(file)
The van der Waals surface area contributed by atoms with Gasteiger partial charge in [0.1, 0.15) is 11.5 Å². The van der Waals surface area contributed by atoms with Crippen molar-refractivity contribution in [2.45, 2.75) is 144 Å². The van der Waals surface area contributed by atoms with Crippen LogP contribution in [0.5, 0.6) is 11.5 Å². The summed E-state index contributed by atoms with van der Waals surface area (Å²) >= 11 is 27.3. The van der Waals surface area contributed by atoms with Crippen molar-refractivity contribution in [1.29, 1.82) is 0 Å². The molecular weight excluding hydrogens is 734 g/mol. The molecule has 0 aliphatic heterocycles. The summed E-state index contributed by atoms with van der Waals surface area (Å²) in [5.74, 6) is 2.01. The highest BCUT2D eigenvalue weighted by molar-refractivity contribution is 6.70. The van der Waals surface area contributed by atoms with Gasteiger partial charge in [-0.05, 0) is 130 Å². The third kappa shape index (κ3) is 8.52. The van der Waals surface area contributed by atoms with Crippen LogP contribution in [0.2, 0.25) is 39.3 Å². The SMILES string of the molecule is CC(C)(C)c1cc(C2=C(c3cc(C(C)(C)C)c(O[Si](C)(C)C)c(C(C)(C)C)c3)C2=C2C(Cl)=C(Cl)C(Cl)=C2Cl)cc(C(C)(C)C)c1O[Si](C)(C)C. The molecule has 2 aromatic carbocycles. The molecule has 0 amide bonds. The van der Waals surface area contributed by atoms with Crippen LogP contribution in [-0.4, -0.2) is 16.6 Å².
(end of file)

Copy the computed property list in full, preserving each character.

The van der Waals surface area contributed by atoms with Gasteiger partial charge in [0.1, 0.15) is 11.5 Å². The van der Waals surface area contributed by atoms with Crippen molar-refractivity contribution in [2.45, 2.75) is 144 Å². The van der Waals surface area contributed by atoms with Crippen LogP contribution in [0.5, 0.6) is 11.5 Å². The summed E-state index contributed by atoms with van der Waals surface area (Å²) >= 11 is 27.3. The van der Waals surface area contributed by atoms with Crippen molar-refractivity contribution in [1.29, 1.82) is 0 Å². The molecular weight excluding hydrogens is 734 g/mol. The molecule has 0 aliphatic heterocycles. The summed E-state index contributed by atoms with van der Waals surface area (Å²) in [5.74, 6) is 2.01. The highest BCUT2D eigenvalue weighted by molar-refractivity contribution is 6.70. The van der Waals surface area contributed by atoms with Gasteiger partial charge in [-0.05, 0) is 130 Å². The third kappa shape index (κ3) is 8.52. The van der Waals surface area contributed by atoms with Crippen LogP contribution in [0.2, 0.25) is 39.3 Å². The SMILES string of the molecule is CC(C)(C)c1cc(C2=C(c3cc(C(C)(C)C)c(O[Si](C)(C)C)c(C(C)(C)C)c3)C2=C2C(Cl)=C(Cl)C(Cl)=C2Cl)cc(C(C)(C)C)c1O[Si](C)(C)C. The molecule has 2 aromatic carbocycles. The molecule has 0 amide bonds. The van der Waals surface area contributed by atoms with Crippen LogP contribution in [-0.4, -0.2) is 16.6 Å².